Then the impeachment trial will move to the Senate where the writing is on the wall. Senate Majority Leader Mitch McConnell will dutifully steer Republicans to a quick acquittal despite overwhelming evidence that Trump leveraged his position as president for personal gain.
But the Senate’s refusal to remove Trump from office will not mean that impeachment has been a failure. If we stand a hope of reclaiming a democracy in which we can place our faith, it will be through the trail of institutional bread crumbs that mark the path home from the back alley we’ve been residing in for the past three years.
Reams of evidence that would have otherwise remained buried are now available to the public, which can assess whether presidential bribery and its GOP cover-up matter. If those who supported Trump in 2016 continue to do so, it won’t be for lack of information that will undoubtedly result in his congressional indictment. And when time puts the tragedy of Trump’s presidency into perspective, impeachment will be the distinguishing mark that separates Democrats from Republicans.
Tools of impeachment intimidation: Trump wields a weaponized Twitter feed and die-hard fans who get the ‘code’
Beyond branding Trump a failed president, for Democrats impeachment is a strategic necessity. Nothing breeds voter apathy quicker than the thought that your leaders are doing nothing in the face of a disaster that demands they do something. The 2020 platform must be built around: “We’ve done all we can. If you’re unhappy with what Trump and the Republican Senate have done, vote us back into power.”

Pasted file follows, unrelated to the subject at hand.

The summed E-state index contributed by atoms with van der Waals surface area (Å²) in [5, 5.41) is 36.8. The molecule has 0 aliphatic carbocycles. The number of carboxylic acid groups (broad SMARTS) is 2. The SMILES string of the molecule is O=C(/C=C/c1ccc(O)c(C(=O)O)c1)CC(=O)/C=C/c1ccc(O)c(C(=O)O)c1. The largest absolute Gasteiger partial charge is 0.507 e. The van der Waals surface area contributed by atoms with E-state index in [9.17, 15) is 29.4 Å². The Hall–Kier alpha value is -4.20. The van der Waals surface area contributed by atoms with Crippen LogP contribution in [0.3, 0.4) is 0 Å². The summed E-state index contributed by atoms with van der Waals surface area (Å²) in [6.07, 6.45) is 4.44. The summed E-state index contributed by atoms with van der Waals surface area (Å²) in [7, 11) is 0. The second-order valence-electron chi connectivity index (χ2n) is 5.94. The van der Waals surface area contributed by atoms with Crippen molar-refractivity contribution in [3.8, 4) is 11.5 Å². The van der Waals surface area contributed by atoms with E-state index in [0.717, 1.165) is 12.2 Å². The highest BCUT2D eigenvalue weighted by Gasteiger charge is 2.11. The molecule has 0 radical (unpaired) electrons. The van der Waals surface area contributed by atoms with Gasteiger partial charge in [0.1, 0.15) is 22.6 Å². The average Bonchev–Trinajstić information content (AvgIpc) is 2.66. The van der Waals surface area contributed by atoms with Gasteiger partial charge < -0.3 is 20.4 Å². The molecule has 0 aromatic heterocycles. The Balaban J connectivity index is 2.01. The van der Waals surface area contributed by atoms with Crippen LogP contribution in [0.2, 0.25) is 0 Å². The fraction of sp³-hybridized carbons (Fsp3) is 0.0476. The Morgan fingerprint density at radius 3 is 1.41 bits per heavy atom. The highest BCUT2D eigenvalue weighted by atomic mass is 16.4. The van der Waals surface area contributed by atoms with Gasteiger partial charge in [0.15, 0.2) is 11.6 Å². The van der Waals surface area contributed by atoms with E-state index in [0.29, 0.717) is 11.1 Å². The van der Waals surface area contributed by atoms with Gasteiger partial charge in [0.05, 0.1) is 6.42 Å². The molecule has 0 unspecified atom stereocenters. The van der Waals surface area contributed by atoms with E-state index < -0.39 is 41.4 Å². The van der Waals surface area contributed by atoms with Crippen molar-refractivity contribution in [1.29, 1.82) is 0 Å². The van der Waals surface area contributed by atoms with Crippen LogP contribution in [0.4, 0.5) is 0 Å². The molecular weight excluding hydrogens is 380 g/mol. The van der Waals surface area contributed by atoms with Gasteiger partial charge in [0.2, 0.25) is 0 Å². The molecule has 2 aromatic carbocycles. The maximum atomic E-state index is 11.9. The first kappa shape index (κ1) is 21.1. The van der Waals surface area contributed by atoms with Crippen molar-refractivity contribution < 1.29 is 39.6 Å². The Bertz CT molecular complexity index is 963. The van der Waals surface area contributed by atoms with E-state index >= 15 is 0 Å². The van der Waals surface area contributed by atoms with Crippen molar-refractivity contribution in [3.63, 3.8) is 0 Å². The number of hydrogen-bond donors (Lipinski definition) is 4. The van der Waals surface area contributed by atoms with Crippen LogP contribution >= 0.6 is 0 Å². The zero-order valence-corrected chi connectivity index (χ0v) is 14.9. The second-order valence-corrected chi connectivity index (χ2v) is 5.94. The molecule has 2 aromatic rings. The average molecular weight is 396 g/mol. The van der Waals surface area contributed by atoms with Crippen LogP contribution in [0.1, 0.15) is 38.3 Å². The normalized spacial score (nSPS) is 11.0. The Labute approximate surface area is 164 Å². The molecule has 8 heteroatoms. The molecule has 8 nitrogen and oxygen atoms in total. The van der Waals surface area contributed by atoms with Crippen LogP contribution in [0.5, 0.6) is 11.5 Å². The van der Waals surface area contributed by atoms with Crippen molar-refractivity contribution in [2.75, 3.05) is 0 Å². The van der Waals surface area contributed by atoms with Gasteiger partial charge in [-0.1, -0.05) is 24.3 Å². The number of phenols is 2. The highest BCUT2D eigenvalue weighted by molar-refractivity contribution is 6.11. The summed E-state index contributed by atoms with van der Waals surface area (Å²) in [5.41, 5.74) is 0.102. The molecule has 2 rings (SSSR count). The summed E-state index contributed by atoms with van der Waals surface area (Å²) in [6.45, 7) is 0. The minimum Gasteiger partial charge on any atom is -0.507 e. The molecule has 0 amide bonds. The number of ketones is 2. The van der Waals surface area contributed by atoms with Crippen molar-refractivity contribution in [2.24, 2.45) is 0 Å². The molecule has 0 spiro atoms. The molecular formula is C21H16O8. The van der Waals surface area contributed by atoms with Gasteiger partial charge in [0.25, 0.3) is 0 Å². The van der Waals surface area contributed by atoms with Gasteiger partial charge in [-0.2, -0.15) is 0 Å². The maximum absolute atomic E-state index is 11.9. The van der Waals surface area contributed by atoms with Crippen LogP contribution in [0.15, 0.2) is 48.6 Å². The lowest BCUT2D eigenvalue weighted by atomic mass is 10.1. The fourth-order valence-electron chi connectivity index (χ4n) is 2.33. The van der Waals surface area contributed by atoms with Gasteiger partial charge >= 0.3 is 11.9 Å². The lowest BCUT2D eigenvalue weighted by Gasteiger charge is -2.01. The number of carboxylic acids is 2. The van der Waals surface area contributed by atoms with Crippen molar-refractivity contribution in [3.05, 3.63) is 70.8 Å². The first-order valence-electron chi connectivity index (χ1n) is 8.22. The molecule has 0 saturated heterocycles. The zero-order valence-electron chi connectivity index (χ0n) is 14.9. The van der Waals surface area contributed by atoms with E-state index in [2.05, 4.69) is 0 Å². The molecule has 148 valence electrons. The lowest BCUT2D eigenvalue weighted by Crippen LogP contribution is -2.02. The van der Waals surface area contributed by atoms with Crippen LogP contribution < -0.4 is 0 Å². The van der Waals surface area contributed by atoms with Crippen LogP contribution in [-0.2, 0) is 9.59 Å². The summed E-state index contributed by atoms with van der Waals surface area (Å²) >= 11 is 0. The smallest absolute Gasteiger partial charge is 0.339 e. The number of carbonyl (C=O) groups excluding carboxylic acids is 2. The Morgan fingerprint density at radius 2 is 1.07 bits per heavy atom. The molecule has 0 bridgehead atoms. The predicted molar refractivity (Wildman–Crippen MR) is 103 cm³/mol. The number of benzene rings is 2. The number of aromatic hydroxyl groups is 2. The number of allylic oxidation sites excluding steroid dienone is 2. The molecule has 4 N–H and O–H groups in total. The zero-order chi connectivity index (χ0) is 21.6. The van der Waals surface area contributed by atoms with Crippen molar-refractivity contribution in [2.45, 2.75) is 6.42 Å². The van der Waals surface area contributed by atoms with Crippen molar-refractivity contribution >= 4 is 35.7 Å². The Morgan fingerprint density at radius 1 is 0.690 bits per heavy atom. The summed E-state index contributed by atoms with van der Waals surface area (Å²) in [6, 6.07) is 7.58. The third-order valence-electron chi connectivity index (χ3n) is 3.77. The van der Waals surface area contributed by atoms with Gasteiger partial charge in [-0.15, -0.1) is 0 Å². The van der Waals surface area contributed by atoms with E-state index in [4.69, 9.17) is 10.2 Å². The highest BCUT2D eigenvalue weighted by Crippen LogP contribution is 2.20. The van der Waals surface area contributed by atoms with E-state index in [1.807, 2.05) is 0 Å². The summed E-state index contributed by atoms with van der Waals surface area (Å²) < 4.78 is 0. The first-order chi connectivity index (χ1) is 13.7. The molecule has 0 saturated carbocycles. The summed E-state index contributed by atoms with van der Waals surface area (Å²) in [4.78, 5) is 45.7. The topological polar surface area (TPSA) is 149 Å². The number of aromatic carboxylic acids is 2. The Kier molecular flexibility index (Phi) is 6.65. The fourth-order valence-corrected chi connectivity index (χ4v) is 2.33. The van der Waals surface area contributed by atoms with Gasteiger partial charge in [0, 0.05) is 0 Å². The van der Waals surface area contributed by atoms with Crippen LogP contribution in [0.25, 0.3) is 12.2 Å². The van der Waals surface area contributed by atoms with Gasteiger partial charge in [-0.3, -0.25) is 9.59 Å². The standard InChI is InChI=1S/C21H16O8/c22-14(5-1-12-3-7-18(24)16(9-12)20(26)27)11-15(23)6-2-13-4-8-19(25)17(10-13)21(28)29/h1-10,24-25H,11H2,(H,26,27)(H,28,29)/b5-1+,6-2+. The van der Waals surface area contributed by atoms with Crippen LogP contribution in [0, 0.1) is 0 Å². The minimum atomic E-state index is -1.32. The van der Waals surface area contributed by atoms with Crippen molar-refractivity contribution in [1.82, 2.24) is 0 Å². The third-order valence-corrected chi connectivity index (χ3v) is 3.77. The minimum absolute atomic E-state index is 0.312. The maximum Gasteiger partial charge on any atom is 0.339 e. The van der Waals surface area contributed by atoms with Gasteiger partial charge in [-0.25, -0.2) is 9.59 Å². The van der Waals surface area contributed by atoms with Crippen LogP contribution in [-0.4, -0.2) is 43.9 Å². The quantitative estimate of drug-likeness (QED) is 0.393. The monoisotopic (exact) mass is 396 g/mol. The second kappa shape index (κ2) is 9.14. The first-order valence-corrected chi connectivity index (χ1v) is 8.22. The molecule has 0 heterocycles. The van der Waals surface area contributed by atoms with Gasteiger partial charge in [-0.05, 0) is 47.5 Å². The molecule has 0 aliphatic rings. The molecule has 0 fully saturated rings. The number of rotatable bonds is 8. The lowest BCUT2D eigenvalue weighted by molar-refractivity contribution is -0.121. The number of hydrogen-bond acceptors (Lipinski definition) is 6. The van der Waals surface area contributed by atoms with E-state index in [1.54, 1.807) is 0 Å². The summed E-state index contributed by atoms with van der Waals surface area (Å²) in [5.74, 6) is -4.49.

Finally, however slim, impeachment brings a hope for deterrence. Last month was not the first time I forgot my bathing suit and swam in my underwear. Perhaps if security had hit me on the head with a skimmer and dragged me out of the pool the first time, I’d make sure I packed my bathing suit before heading to the gym.
Michael J. Stern, a member of USA TODAY’s Board of Contributors, was a federal prosecutor for 25 years in Detroit and Los Angeles. Follow him on Twitter: @MichaelJStern1